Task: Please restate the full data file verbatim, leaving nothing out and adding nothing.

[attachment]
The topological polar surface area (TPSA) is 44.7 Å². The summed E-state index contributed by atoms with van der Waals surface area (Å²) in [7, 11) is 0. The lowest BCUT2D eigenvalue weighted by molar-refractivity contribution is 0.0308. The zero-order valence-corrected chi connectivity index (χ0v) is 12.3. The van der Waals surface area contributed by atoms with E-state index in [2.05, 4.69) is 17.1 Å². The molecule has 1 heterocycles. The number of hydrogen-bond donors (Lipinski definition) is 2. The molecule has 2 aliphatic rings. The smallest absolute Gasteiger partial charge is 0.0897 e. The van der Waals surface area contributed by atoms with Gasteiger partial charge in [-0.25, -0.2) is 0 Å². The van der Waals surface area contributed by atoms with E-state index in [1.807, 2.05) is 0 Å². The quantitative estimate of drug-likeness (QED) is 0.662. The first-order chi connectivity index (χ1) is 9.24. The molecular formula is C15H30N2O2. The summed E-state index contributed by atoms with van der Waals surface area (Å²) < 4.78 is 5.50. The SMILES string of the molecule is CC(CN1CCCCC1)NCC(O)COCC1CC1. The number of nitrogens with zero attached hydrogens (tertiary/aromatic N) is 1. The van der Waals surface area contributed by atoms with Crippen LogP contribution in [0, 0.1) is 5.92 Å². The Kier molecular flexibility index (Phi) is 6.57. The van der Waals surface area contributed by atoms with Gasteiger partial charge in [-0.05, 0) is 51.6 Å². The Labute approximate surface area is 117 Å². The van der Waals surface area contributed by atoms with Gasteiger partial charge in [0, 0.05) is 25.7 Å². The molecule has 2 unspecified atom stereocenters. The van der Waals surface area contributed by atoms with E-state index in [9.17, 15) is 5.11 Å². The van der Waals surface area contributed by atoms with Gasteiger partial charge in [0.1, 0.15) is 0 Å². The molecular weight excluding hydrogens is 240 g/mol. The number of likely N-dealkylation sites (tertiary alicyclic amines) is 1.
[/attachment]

The topological polar surface area (TPSA) is 44.7 Å². The summed E-state index contributed by atoms with van der Waals surface area (Å²) in [7, 11) is 0. The lowest BCUT2D eigenvalue weighted by molar-refractivity contribution is 0.0308. The zero-order valence-corrected chi connectivity index (χ0v) is 12.3. The van der Waals surface area contributed by atoms with E-state index in [2.05, 4.69) is 17.1 Å². The molecule has 1 heterocycles. The number of hydrogen-bond donors (Lipinski definition) is 2. The molecule has 2 aliphatic rings. The smallest absolute Gasteiger partial charge is 0.0897 e. The van der Waals surface area contributed by atoms with Gasteiger partial charge in [-0.25, -0.2) is 0 Å². The van der Waals surface area contributed by atoms with E-state index in [1.807, 2.05) is 0 Å². The quantitative estimate of drug-likeness (QED) is 0.662. The first-order chi connectivity index (χ1) is 9.24. The molecular formula is C15H30N2O2. The summed E-state index contributed by atoms with van der Waals surface area (Å²) < 4.78 is 5.50. The SMILES string of the molecule is CC(CN1CCCCC1)NCC(O)COCC1CC1. The number of nitrogens with zero attached hydrogens (tertiary/aromatic N) is 1. The van der Waals surface area contributed by atoms with Crippen LogP contribution in [0, 0.1) is 5.92 Å². The Kier molecular flexibility index (Phi) is 6.57. The van der Waals surface area contributed by atoms with Gasteiger partial charge in [-0.05, 0) is 51.6 Å². The Labute approximate surface area is 117 Å². The van der Waals surface area contributed by atoms with Gasteiger partial charge in [0, 0.05) is 25.7 Å². The molecule has 2 unspecified atom stereocenters. The van der Waals surface area contributed by atoms with E-state index in [9.17, 15) is 5.11 Å². The van der Waals surface area contributed by atoms with Gasteiger partial charge in [0.1, 0.15) is 0 Å². The molecular weight excluding hydrogens is 240 g/mol. The number of likely N-dealkylation sites (tertiary alicyclic amines) is 1.